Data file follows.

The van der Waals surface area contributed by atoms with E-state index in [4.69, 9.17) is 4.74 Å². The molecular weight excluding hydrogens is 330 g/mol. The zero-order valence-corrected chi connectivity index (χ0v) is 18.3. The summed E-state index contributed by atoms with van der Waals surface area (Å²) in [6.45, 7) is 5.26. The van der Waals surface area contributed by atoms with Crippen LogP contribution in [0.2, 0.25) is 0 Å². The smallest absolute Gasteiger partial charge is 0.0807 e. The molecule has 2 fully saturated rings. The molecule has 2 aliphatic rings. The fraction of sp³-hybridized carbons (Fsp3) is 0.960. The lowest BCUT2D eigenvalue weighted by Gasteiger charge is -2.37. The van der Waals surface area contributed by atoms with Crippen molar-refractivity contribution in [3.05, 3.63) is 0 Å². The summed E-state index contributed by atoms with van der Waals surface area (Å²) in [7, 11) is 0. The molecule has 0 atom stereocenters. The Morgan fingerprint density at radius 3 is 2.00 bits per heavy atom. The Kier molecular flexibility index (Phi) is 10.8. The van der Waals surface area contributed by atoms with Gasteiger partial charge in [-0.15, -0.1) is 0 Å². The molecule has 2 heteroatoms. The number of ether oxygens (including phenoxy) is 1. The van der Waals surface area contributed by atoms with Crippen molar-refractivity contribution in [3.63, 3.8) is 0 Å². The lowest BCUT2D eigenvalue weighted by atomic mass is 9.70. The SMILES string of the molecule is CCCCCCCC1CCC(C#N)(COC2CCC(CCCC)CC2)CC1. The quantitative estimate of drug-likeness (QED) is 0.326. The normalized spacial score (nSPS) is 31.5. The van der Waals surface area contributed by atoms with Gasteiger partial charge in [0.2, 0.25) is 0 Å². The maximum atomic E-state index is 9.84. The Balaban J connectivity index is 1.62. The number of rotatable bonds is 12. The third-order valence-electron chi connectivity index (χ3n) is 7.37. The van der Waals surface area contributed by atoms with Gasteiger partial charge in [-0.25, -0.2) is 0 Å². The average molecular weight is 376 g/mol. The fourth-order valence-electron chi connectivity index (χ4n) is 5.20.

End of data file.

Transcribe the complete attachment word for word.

The van der Waals surface area contributed by atoms with E-state index in [4.69, 9.17) is 4.74 Å². The molecular weight excluding hydrogens is 330 g/mol. The zero-order valence-corrected chi connectivity index (χ0v) is 18.3. The summed E-state index contributed by atoms with van der Waals surface area (Å²) in [6.45, 7) is 5.26. The van der Waals surface area contributed by atoms with Crippen LogP contribution in [0.2, 0.25) is 0 Å². The smallest absolute Gasteiger partial charge is 0.0807 e. The molecule has 2 fully saturated rings. The molecule has 2 aliphatic rings. The fraction of sp³-hybridized carbons (Fsp3) is 0.960. The lowest BCUT2D eigenvalue weighted by Gasteiger charge is -2.37. The van der Waals surface area contributed by atoms with Crippen molar-refractivity contribution in [3.05, 3.63) is 0 Å². The summed E-state index contributed by atoms with van der Waals surface area (Å²) in [7, 11) is 0. The molecule has 0 atom stereocenters. The Morgan fingerprint density at radius 3 is 2.00 bits per heavy atom. The Kier molecular flexibility index (Phi) is 10.8. The van der Waals surface area contributed by atoms with Gasteiger partial charge in [-0.15, -0.1) is 0 Å². The molecule has 2 heteroatoms. The number of ether oxygens (including phenoxy) is 1. The van der Waals surface area contributed by atoms with Crippen molar-refractivity contribution in [3.63, 3.8) is 0 Å². The lowest BCUT2D eigenvalue weighted by atomic mass is 9.70. The SMILES string of the molecule is CCCCCCCC1CCC(C#N)(COC2CCC(CCCC)CC2)CC1. The quantitative estimate of drug-likeness (QED) is 0.326. The normalized spacial score (nSPS) is 31.5. The van der Waals surface area contributed by atoms with Gasteiger partial charge in [0.2, 0.25) is 0 Å². The maximum atomic E-state index is 9.84. The Balaban J connectivity index is 1.62. The number of rotatable bonds is 12. The third-order valence-electron chi connectivity index (χ3n) is 7.37. The van der Waals surface area contributed by atoms with Gasteiger partial charge in [-0.25, -0.2) is 0 Å². The average molecular weight is 376 g/mol. The fourth-order valence-electron chi connectivity index (χ4n) is 5.20.